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Cyber Policing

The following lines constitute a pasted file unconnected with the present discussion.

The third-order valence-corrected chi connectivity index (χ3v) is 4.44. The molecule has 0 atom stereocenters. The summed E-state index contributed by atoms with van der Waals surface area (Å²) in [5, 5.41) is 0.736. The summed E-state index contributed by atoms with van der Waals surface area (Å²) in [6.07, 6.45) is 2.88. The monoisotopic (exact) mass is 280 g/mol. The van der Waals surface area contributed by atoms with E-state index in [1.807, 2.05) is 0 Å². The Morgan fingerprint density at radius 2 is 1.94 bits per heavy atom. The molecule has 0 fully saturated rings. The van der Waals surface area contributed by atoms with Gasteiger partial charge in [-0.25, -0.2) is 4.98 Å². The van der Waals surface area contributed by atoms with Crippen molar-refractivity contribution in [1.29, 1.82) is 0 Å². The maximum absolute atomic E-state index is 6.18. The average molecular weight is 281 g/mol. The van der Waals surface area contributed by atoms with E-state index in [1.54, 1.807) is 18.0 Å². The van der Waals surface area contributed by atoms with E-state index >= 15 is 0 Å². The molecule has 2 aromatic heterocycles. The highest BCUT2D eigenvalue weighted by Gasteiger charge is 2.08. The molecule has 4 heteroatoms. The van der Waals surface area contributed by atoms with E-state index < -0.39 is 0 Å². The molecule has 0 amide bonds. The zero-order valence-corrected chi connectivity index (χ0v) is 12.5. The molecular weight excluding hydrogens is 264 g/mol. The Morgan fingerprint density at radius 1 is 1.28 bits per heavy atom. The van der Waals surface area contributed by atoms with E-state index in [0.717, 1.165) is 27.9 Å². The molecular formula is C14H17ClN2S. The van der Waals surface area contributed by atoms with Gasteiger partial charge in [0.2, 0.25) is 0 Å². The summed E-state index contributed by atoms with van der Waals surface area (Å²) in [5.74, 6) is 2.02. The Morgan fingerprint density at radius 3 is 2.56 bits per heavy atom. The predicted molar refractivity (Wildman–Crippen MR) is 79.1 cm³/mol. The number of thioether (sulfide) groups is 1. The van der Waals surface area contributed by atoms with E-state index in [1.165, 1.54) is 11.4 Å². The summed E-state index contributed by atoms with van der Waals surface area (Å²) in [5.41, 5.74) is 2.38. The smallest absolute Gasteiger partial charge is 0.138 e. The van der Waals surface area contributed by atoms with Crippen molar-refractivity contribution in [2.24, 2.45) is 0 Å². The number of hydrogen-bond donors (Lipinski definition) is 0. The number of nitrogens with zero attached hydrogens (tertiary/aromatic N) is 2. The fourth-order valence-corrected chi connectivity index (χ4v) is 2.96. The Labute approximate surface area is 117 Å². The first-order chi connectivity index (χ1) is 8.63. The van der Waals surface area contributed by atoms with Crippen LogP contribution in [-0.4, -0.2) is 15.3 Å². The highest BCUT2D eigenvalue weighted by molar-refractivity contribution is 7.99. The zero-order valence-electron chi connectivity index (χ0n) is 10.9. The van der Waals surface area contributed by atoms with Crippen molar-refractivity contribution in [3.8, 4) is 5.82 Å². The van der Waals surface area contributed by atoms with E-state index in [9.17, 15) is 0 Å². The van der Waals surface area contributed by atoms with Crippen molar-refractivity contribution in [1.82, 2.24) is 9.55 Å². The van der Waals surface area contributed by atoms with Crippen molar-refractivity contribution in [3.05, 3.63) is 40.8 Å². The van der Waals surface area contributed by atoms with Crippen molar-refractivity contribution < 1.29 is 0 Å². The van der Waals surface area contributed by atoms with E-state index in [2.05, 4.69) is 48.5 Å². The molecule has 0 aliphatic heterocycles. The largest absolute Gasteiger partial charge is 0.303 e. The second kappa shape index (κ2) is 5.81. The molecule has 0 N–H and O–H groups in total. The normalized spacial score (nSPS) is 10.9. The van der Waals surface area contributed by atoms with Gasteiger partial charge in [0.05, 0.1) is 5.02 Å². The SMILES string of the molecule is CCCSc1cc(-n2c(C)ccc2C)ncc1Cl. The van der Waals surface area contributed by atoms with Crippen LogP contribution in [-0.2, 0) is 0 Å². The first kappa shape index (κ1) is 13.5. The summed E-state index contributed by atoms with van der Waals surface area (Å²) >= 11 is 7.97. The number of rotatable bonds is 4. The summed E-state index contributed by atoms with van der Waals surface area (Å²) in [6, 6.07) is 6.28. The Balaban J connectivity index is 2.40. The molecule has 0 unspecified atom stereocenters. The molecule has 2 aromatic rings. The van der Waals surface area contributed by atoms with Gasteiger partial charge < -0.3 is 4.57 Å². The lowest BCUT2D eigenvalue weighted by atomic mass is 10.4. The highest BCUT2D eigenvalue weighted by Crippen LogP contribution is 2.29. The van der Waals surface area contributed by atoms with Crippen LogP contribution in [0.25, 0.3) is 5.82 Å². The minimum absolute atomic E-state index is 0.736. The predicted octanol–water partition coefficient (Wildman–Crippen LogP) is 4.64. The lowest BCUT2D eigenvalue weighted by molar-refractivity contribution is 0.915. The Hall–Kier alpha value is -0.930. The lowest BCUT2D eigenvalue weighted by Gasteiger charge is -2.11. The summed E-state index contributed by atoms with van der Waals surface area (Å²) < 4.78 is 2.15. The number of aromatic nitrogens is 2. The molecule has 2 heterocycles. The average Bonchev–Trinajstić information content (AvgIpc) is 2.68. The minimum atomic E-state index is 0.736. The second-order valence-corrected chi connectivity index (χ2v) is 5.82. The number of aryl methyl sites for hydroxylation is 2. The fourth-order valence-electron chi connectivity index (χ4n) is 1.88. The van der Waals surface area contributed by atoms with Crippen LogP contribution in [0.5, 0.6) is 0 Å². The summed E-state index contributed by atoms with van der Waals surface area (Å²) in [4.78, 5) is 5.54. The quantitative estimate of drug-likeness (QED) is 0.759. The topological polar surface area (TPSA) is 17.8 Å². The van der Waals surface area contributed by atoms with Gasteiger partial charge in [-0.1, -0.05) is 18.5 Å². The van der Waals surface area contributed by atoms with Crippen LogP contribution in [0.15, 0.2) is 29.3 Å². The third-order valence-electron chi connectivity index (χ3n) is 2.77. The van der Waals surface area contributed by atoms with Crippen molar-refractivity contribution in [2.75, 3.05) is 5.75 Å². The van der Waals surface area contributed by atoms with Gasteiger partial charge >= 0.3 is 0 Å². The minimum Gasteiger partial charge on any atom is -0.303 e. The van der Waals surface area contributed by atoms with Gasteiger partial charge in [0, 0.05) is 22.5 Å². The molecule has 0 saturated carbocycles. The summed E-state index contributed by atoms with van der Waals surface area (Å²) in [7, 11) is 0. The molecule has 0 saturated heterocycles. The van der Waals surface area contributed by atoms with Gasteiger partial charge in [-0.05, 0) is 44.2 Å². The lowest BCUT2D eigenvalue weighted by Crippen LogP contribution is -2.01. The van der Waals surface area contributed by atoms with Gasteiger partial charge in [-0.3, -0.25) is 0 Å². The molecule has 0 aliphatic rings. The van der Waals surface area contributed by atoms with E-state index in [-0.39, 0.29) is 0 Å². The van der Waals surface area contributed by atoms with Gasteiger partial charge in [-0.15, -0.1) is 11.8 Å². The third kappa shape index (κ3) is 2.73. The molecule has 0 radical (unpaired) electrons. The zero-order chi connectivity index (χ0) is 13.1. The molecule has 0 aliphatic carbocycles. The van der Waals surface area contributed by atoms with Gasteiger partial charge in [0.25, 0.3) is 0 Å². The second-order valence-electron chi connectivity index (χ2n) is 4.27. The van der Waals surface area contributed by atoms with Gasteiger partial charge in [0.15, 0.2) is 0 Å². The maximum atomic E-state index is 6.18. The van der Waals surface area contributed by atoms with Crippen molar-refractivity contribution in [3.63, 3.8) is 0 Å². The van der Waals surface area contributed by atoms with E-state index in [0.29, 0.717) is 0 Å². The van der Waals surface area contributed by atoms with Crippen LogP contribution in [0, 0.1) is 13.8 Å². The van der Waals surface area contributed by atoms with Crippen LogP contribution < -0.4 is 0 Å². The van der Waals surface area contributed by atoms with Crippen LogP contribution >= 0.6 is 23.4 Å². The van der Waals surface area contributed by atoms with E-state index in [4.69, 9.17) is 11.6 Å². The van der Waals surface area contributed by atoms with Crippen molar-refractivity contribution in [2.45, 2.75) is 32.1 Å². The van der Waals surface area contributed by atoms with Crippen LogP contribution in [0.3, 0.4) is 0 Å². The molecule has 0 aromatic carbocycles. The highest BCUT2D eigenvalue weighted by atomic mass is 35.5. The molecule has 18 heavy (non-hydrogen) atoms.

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Brodels816@aol.comthis is for college level computer...i got a 95% on it...hopefully it willhelp someone. Protection Against Viruses for All The word virus can be very disheartening, especially when computers areinvolved. A virus is composed of instructions hidden inside a program. Theseinstructions copy themselves to other programs, and the cycle continuesspreading. Fortunately, help is available; antivirus software is available toanyone. "Viruses first appeared in 1985. Then, they were largely created inuniversity laboratories by mostly wayward geniuses keen to pit theirprogramming skills against each other. Since then, errant programmers beganto create newer and more destructive viruses targeted at specific usergroups." (Yang, 1998) A computer virus can be as "evil as it sounds, snakingits way into personal computers, posing an occasional annoyance or a seriousthreat to all data." (Miastkowski, 1998) Symptoms can range from unpleasantto fatal. Computer viruses spread from program to program and computer tocomputer, "much as biological viruses spread within individual...members of asociety." (Chess, 1997) Diskettes were the "primary carriers of viruses inthe 1980s." ("Computer," 1997) Today, they are e-mail attachments, filetransfers and infected software downloads or uploads. Networks can evenspread viruses to large numbers of connected PCs rapidly. (Yang, 1998) No One working on a [personal computer] is risk free; more viruses are beingspread today than ever before, but more help is being developed as well.Special software is now in stores that will help to prevent any majordisasters that viruses can cause. (Miastkowski, 1998) Antivirus software isa program that protects against viruses. It scans all files on the hard disk,diskettes, CD ROM, and memory to locate viruses. ("Computer," 1997) The life cycle of a virus is rather complicated; it begins when a user runsan infected program. The computer copies the program from the disk into RAM,random access memory, where it can be performed. The viral code begins torun, and the virus copies itself into a part of RAM that is separate from theprogram. This allows the pesky virus to continue to spread while anotherprogram is running, until it is finished and passes back into the infectedprogram. "When the user runs a different program, the dormant virus begins torun again. It inserts a copy...into the...uninfected software so that thecycle...can repeat." (Chess, 1997) There are also other computer pests suchas "worms" that effect networks, but viruses are the most common. (Yang,1998) Years of research have allowed scientists to find ways to detect and destroyviruses. (Chess, 1997) "Building on decades of research by mathematicalepidemiologists, [researchers] have obtained some understanding of the factorsthat govern how quickly viruses spread." (Yegulalp, 1997) Many researchersfeel that they owe much to "pattern-matching techniques developed bycomputational biologists." (Chess, 1997) This has helped them to developantivirus software from the defenses used by the human body to fight offpathogens. According to an independent survey by the National Computer SecurityAssociation, the infection rate for personal computers in North America hasmore than tripled in the last year. (McDonald, 1997) "In the 1990s, the virus problem has become an epidemic. New forms, including the shape-changing polymorphic virus, elusive stealth strains, and the very common macro virusesare making their appearance with alarming frequency." (Yang, 1998) The macro viruses are big problems; they infect very popular programs such as Microsoft Word and Microsoft Excel. This type of virus can effect daily work mucheasier than any other virus. (Miastkowski, 1998)"Almost any [antivirus] package does a nice job of finding and eradicatingmost viruses, including macro viruses. The key is to keep the products'library of signatures--binary code that helps identify viruses--current."(Yegulalp, 1997) That is one area where these packages differ most. Some of the major brands of antivirus software include Norton AntiVirus 4.0,PC-cillin 3.0, Dr. Solomon's Anti-Virus 7.0, McAfee VirusScan 3.0, and IBMAntiVirus 3.0.1. (Miastkowski, 1998) "All the programs share some commonattributes; for starters...each program indeed hunts down and eradicates thebugs introduced into a system." (Cope, 1998) By far, the best at detectingand destroying viruses is Norton AntiVirus 4.0; it offers superiorprotection. This particular software uses a virus-detection technology called"Bloodhound." It "sniffs out viruses that may have been mutated beyond theiroriginal forms." (Yegulalp, 1997) TouchStone's PC-cillin 3.0 follows closelybehind Norton AntiVirus 4.0; it provides sufficient protection, and updatesare available over the internet. (Miastkowski, 1998) "Each program scans orboot-sector and memory-resident viruses automatically when [the user] turns onthe computer." They also include a Windows 95 antivirus shield that blockscontamination from infected floppy disks and warns the user when a taintedfile is being run. "In addition, they let users perform manual scans of anydrive from within Windows 95, and also check...files downloaded from theInternet." (Cope, 1998) "Norton AntiVirus 4.0 generously incorporates its Windows NT, DOS, Windows3.x and Windows 95 editions into one package. PC-cillin also runs under NT,although TouchStone ships the NT edition as a separate product." (Yegulalp,1997) Another advantage to the Norton AntiVirus software is the installationprocess; it is not difficult, and several options are provided for the user.Norton AntiVirus can load live protection and allow the user to create arescue disk set. The rescue disk set backs up the system, allowing the userto boot and recover from a virus attack. ("Hackers," 1997) The PC-cillinsoftware is very protective also. "Upon installation, PC-cillin immediatelymakes sure its own files are clean, since an infected antivirus program ispowerless to prevent further infection." (Yegulalp, 1997) This program alsooffers